Verdicts & Settlements :: 1990 - 1999
1990 Datskow vs. Teledyne
In this case tried before a jury in Rochester New York, an award of one hundred seven million dollars ($107,000,000) was given for the deaths of a family of four who burned alive when their single engine airplane crashed in Winston Salem North Carolina. The Wolk Law Firm proved that Teledyne, knowing that the engine it supplied for the victims’ aircraft was dangerously defective, continued to urge the pilot to fly the airplane. The engine caught fire just before landing and the airplane crashed killing all aboard.
1991 Bodnar vs. The Boeing Company
This claim arose from the crash of a Boeing 737 at Colorado Springs Colorado when the rudder suddenly went hard over while the aircraft maneuvered for a landing at the Colorado Springs Airport. Boeing denied that such a failure could even occur and The Wolk Law Firm not only established that it could and did but discovered through hard fought litigation that Boeing knew about it, knew the means to fix it, had done nothing to correct the problem and continued to build Boeing 737’s with the same defect. It was also established that Boeing deliberately misled both the FAA and the NTSB about the cause of this accident continually denying that such a failure mode could occur.
The Wolk Law Firm purchased a rudder control unit and tested it to failure proving that both Boeing, the designer of the rudder control system and Parker Hannifin, its manufacturer were not truthful about the failure modes of the system. The National Transportation Safety Board adopted The Wolk Law Firm’s version of the accident cause. Boeing settled as did Parker Hannifin. The defendants had claimed that a sudden windstorm called a rotor rolled the aircraft over and caused the accident. Arthur Alan Wolk engaged the services of the German scientist who coined the term “rotor” who made short work of the defendants’ fictional account of the cause of the accident. Arthur Alan Wolk again while the smoke was still rising from the crash correctly identified its cause on CNN’s Larry King Live.
1994 Hamley vs. The Boeing Company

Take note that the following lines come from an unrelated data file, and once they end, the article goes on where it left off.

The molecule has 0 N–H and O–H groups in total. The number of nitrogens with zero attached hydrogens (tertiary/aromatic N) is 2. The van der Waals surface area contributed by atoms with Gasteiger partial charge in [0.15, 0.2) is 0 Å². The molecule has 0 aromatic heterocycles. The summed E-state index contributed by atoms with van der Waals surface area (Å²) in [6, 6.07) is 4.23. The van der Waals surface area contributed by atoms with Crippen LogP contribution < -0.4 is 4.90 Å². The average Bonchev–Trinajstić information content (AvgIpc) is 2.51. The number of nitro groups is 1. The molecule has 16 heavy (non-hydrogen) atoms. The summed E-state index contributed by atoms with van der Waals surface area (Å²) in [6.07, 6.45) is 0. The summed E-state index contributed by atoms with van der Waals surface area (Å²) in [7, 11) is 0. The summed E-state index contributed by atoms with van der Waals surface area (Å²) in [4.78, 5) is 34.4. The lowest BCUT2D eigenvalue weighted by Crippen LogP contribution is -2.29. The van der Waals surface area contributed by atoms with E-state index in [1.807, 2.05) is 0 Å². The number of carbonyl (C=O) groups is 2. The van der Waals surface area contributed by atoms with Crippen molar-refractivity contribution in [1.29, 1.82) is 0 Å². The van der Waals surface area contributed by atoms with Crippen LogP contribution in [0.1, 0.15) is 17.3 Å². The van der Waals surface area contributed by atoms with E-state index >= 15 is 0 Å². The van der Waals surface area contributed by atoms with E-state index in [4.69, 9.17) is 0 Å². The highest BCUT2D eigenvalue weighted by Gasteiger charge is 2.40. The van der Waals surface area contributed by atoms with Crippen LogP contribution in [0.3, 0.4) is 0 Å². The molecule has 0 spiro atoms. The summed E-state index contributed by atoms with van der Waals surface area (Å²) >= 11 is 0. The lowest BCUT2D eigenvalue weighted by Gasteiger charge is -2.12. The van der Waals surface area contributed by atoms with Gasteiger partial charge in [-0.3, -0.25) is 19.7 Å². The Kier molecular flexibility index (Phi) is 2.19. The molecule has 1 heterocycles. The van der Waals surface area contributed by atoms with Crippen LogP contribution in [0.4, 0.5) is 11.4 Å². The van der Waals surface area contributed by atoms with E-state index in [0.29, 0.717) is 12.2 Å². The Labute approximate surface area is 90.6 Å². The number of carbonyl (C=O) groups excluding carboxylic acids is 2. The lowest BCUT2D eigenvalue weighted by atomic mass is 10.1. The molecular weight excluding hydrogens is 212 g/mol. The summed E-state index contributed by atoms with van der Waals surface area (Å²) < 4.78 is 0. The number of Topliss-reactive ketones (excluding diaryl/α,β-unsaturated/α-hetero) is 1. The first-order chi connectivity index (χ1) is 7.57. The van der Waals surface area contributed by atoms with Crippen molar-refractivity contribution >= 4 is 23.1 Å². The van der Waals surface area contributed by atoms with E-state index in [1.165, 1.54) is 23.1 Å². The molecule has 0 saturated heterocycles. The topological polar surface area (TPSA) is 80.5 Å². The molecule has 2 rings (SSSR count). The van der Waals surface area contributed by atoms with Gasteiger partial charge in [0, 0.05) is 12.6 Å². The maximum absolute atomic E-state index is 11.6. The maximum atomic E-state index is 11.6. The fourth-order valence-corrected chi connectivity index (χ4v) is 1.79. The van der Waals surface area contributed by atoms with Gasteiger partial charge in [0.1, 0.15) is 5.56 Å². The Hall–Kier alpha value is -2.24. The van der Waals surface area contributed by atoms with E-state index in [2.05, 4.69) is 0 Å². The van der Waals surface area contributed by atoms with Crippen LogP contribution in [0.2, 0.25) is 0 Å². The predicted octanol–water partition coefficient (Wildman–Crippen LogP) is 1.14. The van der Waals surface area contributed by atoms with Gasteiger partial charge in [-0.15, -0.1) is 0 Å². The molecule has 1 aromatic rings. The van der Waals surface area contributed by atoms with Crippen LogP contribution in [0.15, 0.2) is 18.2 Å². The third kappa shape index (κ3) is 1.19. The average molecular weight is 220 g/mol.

This case arose due to the death of a flight attendant aboard USAIR Flight 427, a Boeing 737 that crashed outside Pittsburgh Pennsylvania. The cause of the crash was yet another rudder hard over from the very same cause as resulted in the crash of United Flight 585 in Colorado Springs just three years before. All the while The Wolk Law Firm kept telling the NTSB that another crash would happen if the Boeing 737 was not fixed and after the Boeing Company countered that it and not The Wolk Law Firm knew the B-737 best, this crash occurred killing another 133 people. The Wolk Law Firm established once again that it was the rudder actuator that failed in precisely the same way as it had in Colorado and this time both the FAA and the NTSB required that changes be made in the rudder control of the Boeing 737. Video of the failure modes that Boeing and Parker Hannifin denied could happen were prepared by The Wolk Law Firm and provided to the NTSB. The case was settled. Arthur Alan Wolk correctly identified the cause of this crash on various media within hours after the crash.
1994 Caption Confidential
This settlement of three million two hundred and fifty thousand dollars ($3,250,000) was paid for the death of a pilot who died when his aircraft crashed due to engine failure while he was on a narcotics eradication mission.
1995 Caption Confidential
A four million dollar ($4,000,000) settlement was obtained for the loss of a young wife and infant child in the crash of an airliner. The Wolk Law Firm established the manufacturer of the aircraft had improperly obtained certification for flight into known icing conditions and that others had experienced loss of control under similar conditions.
1997 Comair Flight 3272
The Wolk Law Firm represented the family of a young Air Force airman who sent his wife and infant child to see her parents as a Christmas present. An Embraer 120, operated by Comair, crashed in icing conditions after the crew lost control. All aboard were killed. The extremely favorable settlement resulted when Arthur Wolk, on the Plaintiffs' Steering Committee, established that the Embraer 120 was unstable in icing conditions, had suffered loss of control incidents before the crash, and was improperly designed for flight into icing conditions.